“I’m nothing like I expected. Life after life, with each new personality stampeding around in your head, you get desires that scare you, dreams that used to belong to someone else.”
-- Lieutenant Jadzia Dax
Like any occupation, writers have their own jargon, a combination shorthand that allows them to communicate complex ideas with one another efficiently and a way to exclude the outsiders from the conversation. Different kinds of writers have their own dialects, as well, and though there is some overlap, it’s not complete. This is why you will hear novelists like me fretting about our count, while TV writers will put a certain joke on the roof. And, all of us, regardless of medium, lay pipe. (I assure you, that’s one of those things that only sounds obscene, like “quarter pounder at the Golden Arches,” or “performing oral sex on a woman.”) A piece of slang most often associated with TV writers is the A-, B-, and C-stories (or -plots), a shorthand that refers to the different stories that happen in the same episode. The A-plot is the main one, the B- the secondary, and so on down. It’s possible to have a show with only an A-story (“Necessary Evil” from earlier this season is a good example.), but you couldn’t have one with only a C-plot. This week’s episode, “Playing God,” arguably goes all the way down to a D-story, and it’s a royal mess. Not too shocking, then, that a Dax-centric episode has an identity crisis.
“Who is to say that our definition of life is the only valid one?”
-- Constable Odo
When genre fiction is about ideas, it’s about the big ones. The definition of life as applied to artificial organisms has been an important convention in both science fiction, horror, and fantasy since Mary Shelley wrote her masterpiece. I’ve toyed with the idea myself, somewhat glibly in Get Blank, and with far more depth (and gore) in The Dollmaker. Why? Because it’s fascinating. To me, there is nothing more tantalizing than the idea of a creature made by human hands that has both free will and the intelligence to use it. What would their thought processes be without millions of years of evolution shaping them? What kind of being would deeply flawed humans be capable of creating? What the hell do they want? It’s a well Star Trek would return to over and over, most notably with Data. DS9 dips its toes into it this week, in an uncharacteristically lighthearted, but still very good episode.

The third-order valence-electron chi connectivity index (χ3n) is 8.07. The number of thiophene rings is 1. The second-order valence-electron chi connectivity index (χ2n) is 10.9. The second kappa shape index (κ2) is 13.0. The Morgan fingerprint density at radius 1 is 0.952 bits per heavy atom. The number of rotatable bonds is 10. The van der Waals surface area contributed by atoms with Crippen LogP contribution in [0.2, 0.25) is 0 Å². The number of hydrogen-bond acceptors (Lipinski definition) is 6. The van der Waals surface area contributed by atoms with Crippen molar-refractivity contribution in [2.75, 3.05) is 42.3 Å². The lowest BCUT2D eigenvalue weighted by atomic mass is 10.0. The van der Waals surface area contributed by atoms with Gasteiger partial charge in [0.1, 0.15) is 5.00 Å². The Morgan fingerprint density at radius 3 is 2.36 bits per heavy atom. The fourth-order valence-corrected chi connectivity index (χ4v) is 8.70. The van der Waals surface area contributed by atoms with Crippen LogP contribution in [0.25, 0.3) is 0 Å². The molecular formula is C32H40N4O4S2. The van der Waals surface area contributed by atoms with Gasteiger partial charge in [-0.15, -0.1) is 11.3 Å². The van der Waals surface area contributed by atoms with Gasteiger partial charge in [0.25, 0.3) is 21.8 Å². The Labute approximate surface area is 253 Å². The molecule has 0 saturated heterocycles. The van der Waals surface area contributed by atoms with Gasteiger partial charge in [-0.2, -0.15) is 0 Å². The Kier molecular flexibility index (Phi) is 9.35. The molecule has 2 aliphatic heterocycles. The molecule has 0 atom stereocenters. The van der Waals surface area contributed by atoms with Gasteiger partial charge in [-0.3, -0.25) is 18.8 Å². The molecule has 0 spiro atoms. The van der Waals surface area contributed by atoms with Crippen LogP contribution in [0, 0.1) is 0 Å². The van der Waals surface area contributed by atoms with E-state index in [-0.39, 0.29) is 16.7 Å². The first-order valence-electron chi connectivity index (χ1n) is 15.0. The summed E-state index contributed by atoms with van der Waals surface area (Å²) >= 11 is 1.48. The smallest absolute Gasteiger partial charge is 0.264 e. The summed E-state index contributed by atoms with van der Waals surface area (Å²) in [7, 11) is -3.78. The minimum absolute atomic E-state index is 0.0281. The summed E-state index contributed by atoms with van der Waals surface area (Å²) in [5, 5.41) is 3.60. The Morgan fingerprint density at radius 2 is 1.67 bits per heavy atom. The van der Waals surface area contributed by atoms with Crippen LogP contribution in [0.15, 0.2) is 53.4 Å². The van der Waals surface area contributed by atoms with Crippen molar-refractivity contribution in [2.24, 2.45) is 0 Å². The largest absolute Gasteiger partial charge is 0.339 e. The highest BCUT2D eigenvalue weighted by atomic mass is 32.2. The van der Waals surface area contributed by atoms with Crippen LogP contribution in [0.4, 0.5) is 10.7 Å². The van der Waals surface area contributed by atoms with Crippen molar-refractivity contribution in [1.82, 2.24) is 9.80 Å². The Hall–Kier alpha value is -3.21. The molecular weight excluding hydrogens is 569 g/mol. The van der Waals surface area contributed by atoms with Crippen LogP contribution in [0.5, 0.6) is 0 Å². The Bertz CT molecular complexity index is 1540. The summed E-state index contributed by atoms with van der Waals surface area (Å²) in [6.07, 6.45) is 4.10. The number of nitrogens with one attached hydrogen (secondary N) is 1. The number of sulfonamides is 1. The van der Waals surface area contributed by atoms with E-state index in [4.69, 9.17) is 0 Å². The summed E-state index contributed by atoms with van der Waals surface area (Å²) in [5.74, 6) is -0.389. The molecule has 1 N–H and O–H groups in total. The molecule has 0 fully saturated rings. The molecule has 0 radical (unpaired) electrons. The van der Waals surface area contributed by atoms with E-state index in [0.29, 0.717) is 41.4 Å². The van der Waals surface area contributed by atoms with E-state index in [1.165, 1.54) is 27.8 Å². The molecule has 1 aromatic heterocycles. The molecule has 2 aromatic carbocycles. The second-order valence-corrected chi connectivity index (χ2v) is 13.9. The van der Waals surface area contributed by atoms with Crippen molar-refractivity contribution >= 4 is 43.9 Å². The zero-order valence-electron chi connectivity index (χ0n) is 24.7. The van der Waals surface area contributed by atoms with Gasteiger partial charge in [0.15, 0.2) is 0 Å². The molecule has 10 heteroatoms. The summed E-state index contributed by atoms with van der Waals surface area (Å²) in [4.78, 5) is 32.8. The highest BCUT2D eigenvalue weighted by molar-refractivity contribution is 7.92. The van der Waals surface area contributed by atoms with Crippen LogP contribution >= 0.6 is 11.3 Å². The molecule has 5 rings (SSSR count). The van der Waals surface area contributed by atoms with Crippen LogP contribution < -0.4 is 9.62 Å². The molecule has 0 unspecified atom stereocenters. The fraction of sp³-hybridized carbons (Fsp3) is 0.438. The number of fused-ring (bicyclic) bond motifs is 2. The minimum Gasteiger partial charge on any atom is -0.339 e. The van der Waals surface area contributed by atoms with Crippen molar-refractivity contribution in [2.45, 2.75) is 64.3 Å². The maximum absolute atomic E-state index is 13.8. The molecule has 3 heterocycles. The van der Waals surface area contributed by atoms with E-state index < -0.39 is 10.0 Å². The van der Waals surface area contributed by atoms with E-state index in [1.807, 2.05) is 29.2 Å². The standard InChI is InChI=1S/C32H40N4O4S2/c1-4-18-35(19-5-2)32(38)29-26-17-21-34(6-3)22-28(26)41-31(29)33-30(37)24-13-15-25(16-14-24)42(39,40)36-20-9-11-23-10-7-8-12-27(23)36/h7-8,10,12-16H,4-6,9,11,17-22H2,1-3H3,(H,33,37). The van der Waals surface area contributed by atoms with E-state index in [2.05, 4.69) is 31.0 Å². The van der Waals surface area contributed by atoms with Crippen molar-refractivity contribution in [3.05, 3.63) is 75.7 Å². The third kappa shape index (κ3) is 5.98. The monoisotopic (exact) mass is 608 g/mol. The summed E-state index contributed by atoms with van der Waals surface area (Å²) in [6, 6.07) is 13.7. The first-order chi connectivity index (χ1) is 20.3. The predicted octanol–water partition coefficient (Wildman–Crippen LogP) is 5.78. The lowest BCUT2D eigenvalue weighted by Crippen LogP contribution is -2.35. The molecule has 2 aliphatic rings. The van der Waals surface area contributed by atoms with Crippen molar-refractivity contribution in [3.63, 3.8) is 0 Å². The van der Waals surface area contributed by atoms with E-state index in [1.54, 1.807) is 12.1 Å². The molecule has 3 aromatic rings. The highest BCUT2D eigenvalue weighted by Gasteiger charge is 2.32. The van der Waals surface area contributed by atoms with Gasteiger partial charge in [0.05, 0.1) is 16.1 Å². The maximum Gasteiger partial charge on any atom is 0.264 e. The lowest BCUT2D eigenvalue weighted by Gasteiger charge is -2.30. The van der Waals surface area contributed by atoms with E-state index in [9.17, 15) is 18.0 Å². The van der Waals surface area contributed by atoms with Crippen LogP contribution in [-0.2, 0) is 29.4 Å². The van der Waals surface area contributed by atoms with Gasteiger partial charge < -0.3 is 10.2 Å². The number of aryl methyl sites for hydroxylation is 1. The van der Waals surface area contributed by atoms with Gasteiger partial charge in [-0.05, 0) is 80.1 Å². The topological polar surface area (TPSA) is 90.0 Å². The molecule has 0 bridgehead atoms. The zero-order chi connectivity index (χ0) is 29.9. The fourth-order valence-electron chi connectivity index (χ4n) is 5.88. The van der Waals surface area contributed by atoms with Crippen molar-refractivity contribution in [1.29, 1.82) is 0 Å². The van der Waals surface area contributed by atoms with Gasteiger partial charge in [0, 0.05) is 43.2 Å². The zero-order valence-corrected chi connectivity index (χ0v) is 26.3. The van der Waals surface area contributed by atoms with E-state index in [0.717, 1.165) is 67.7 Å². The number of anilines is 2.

“The common conceit that the human species has evolved over the last several centuries is ludicrous. What gains we have made have come at the cost of our own core identities.”
One of the ironclad rules of writing is that no villain thinks of themselves as a villain. It’s also one of the most frequently broken rules out there. Granted, it’s very rare to actually have the bad guy say, “Because I’m evil!” and follow it up with a Haunted Mansion laugh, but murky motivations have led to a phenomenon my larger social group has dubbed Doin’ It for Darkness. This is when a villain’s motives have no larger purpose than pure evil, even if they’re completely idiotic on the face of it. Unsurprisingly, these kinds of motives are most common in paranormal action shows, but they’re present even when the genre doesn’t easily support them. That’s why it’s such a pleasure to see a truly evil person who honestly believes they’re the paragon of virtue, like the baddie in this week’s episode.
“All I could think of, as I looked at her, was that this was not my Keiko.”
-- Chief Miles O’Brien
Genre labels are, by their very natures, reductive. Even in cases that encompass the mood of the piece, they don’t account for moments that break the prevailing atmosphere, such as comic relief in the middle of a stern drama, or a romantic subplot in the midst of a werewolf apocalypse. They remain necessary, because people generally know what they like and don’t like being forced to expand their horizons without ample warning. The key to a useful genre classification is in the distinction it provides. Not long ago on Facebook, I saw an author sneer that hard-boiled and noir weren’t the same thing: hard-boiled means the protagonist is a cop or a detective of some kind, while noir does not. Turns out, he’s correct, or at the very least edited the relevant Wikipedia page. I personally don’t find the distinction to be a useful one, as it’s unnecessarily reductive on a genre I truly love.
“Marriage is the greatest adventure of them all. It’s filled with pitfalls and setbacks and mistakes, but it’s a journey worth taking, ‘cause you take it together.”
-- Chief Miles O’Brien
There’s an unfortunate truism that has become more and more apparent in the current Age of Antiheroes on television: nobody likes the wife. Beyond simple misogyny, there’s a pretty simple and obvious reason for this. If you’re tuning in to watch a serial killer dispatch bad guys, a high school teacher cook meth, or a retired cake maker operate his toddler MMA league (Call me, FX!), anyone who stands in the way of this is going to be roundly loathed by the audience. It doesn’t matter that the wife often has pretty sound, logical reasons for not wanting her husband to hunt dangerous people for money/engage in violent drug wars/watch babies pummel each other. She is standing in the way of entertainment, and so she is a monster on par with a combination of Hitler and Godzilla, vaporizing joy with her atomic fire breath.